Femininity, stardom and the everyday : a comparative account of the French female cinema star and the Hollywood female cinema star in French cultural discourses of the 1950s..
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This thesis explores the links between ideology, stardom, nationality and the everyday. It argues that as France underwent rapid economic expansion and technical modernisation in the 1950s, everyday life was subsequently rendered `unfamiliar' whilst simultaneously retaining its banal quotidian nature or `familiarity' - i.e. it became `uncanny'. It thus became an object of intense critical inquiry and there was also a resulting object-fetishisation within mass culture. The introductory chapter argues that in a climate of urbanisation, a new `leisure' culture and the explosion of the mass media (women's magazines, news and picture magazines such as L'Express and Paris-Match, American cinema, the launch of Cahiers du cinema, the beginnings of television) the American female star became newly visible in this `uncanny' everyday existence. Her fetishised body thus became a privileged space for expressing the processes of Americanisation and modernisation in France. Each empirical chapter takes an aspect of how modernity effects the body (cleanliness, spatial positioning, clothing) and then explores in detail the different ways these attributes were inflected in representations of the female American star in France and her French equivalent. My thesis thus engages with the ways in which cinematic representation effects the experience of and behaviour within everyday life, and how cultural discourses regulate both the individual and that national body. It closely examines Edgar Morin's writings on the mass media and also uses established theorists such as Henri Lefebvre in a new cinematic context. It also challenges the ways in which star studies generally concentrates on the star in their own culture in order to address stardom as an international phenomenon. It concludes that the presence of the female American star in France enabled the ideological management of the contradictory construction of femininity at this time.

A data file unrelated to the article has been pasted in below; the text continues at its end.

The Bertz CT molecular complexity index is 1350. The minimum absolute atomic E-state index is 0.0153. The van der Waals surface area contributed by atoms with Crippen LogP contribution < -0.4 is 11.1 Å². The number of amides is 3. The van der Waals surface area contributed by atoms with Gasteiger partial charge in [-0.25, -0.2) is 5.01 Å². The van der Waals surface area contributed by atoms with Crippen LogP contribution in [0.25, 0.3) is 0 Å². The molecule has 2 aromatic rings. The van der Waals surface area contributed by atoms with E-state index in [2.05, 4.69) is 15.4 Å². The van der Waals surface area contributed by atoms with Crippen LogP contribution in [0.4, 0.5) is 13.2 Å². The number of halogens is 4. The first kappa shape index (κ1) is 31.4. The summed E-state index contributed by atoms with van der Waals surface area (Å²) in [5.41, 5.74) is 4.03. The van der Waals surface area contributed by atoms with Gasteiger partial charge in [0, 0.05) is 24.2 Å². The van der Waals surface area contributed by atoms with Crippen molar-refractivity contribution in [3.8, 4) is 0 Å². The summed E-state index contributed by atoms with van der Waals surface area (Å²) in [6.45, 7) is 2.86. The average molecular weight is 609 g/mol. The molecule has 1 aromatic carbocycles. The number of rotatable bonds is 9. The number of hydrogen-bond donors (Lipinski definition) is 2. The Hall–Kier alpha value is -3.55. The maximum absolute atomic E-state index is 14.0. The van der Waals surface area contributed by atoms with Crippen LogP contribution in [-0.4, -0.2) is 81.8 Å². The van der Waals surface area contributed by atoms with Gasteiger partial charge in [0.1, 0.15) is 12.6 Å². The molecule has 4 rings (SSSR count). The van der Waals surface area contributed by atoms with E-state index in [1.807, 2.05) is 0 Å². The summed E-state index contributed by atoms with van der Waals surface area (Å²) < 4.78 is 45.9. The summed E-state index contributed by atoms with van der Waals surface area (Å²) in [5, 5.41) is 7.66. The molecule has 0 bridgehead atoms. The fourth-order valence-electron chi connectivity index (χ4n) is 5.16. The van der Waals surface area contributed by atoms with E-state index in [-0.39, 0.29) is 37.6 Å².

AuthorsHandyside, Fiona Jean
- Theses